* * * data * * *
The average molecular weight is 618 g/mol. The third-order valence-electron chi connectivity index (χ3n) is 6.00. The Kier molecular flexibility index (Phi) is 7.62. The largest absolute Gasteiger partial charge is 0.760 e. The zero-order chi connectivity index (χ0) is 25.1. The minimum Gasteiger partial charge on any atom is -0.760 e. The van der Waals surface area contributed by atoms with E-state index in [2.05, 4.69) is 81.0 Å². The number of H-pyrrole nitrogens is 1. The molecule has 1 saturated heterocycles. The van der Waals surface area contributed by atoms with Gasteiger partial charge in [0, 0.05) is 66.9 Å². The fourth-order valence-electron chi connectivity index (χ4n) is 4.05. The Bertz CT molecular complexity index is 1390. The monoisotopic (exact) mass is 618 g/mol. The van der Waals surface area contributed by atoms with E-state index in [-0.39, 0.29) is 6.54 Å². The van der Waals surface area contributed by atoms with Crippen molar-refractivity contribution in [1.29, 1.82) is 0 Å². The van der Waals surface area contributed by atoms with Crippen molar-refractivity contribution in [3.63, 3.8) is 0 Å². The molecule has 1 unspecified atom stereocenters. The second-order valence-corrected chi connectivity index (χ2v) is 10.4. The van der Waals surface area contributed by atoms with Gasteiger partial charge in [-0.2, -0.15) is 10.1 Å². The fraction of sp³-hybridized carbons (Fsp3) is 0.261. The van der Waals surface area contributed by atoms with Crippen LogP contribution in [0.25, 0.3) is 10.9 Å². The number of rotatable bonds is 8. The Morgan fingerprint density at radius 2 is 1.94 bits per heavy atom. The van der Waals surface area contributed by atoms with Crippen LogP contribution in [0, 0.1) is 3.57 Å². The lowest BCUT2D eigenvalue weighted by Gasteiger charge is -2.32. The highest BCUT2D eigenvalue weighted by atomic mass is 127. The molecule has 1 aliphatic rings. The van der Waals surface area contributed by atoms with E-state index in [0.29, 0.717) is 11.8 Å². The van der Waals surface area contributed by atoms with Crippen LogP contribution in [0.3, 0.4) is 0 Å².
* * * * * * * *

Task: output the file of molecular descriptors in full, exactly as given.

The average molecular weight is 618 g/mol. The third-order valence-electron chi connectivity index (χ3n) is 6.00. The Kier molecular flexibility index (Phi) is 7.62. The largest absolute Gasteiger partial charge is 0.760 e. The zero-order chi connectivity index (χ0) is 25.1. The minimum Gasteiger partial charge on any atom is -0.760 e. The van der Waals surface area contributed by atoms with E-state index in [2.05, 4.69) is 81.0 Å². The number of H-pyrrole nitrogens is 1. The molecule has 1 saturated heterocycles. The van der Waals surface area contributed by atoms with Gasteiger partial charge in [0, 0.05) is 66.9 Å². The fourth-order valence-electron chi connectivity index (χ4n) is 4.05. The Bertz CT molecular complexity index is 1390. The monoisotopic (exact) mass is 618 g/mol. The van der Waals surface area contributed by atoms with E-state index in [-0.39, 0.29) is 6.54 Å². The van der Waals surface area contributed by atoms with Crippen molar-refractivity contribution in [1.29, 1.82) is 0 Å². The van der Waals surface area contributed by atoms with Crippen molar-refractivity contribution in [3.63, 3.8) is 0 Å². The molecule has 1 unspecified atom stereocenters. The second-order valence-corrected chi connectivity index (χ2v) is 10.4. The van der Waals surface area contributed by atoms with Gasteiger partial charge in [-0.2, -0.15) is 10.1 Å². The fraction of sp³-hybridized carbons (Fsp3) is 0.261. The van der Waals surface area contributed by atoms with Crippen LogP contribution in [0.25, 0.3) is 10.9 Å². The number of rotatable bonds is 8. The Morgan fingerprint density at radius 2 is 1.94 bits per heavy atom. The van der Waals surface area contributed by atoms with Crippen LogP contribution in [0, 0.1) is 3.57 Å². The lowest BCUT2D eigenvalue weighted by Gasteiger charge is -2.32. The highest BCUT2D eigenvalue weighted by atomic mass is 127. The molecule has 1 aliphatic rings. The van der Waals surface area contributed by atoms with E-state index in [0.29, 0.717) is 11.8 Å². The van der Waals surface area contributed by atoms with Crippen LogP contribution in [0.3, 0.4) is 0 Å².